Apple software developer Forrest Heller has written a blog post comparing the power output of today’s heftiest USB-C chargers and the computer on board Apollo 11. By his estimates, the Anker PowerPort Atom PD 2 USB-C Wall Charger is 563 times faster than the Apollo 11 Guidance Computer. But in NASA’s defense, the Guidance Computer was completely crash-proof.
I claim that we would only need the compute power of 4 Anker PowerPort Atom PD 2 USB-C chargers to get to the moon with the following caveats:
- The CYPD4225 is definitely not rated for space. I have no idea if it would work in space.
- I did not examine the peripherals used by the Apollo 11 computers. The CYPD4225 has 30 GPIO signals and talks UART, I2C, and SPI. However, how many peripherals did the Apollo 11 Guidance Computer support? 100? 10? More Googling is needed. And probably the voltage levels from the 1960s are too high to connect to a CYPD4225.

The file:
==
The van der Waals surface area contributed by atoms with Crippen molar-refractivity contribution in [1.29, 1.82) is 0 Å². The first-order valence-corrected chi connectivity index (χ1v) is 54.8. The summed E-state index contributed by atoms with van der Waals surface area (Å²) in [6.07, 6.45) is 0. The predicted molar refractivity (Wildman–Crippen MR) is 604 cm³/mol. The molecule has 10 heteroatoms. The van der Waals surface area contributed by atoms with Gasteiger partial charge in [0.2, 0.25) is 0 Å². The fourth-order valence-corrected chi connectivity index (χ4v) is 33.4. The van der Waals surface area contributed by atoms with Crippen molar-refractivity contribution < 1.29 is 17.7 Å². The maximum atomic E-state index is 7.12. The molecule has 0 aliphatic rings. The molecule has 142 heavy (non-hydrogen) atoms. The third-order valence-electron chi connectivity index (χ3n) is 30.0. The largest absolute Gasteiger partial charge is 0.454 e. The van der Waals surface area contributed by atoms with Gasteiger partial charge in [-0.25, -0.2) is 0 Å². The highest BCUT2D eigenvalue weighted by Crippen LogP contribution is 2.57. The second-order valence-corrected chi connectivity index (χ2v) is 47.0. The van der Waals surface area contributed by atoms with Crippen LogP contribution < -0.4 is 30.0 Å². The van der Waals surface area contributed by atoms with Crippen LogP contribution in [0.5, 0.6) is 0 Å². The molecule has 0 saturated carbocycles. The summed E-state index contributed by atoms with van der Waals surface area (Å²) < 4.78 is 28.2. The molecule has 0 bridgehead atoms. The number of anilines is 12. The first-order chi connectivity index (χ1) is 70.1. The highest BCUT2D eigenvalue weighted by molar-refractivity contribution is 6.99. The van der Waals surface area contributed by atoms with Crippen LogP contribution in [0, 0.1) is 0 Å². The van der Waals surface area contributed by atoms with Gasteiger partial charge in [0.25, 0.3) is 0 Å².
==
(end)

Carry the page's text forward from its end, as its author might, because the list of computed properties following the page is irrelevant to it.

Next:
- Ron Burkey, Owen Smith, and others point out that the LVDC actually contains triply-redundant logic. The logic gives 3 answers and the voting mechanism picks the winner. So it may be fair to claim that you in fact need 3 USB-C chargers to compare against the LVDC. However, I think the redundancy was for reliability and I completely ignoring reliability. And in fact I think any attempt to emulate this voting scheme with 3x microcontrollers with a 4th to tally votes will not make the system any more reliable. But this is proving controversial and it may soon get its own full paragraph summarizing different viewpoints!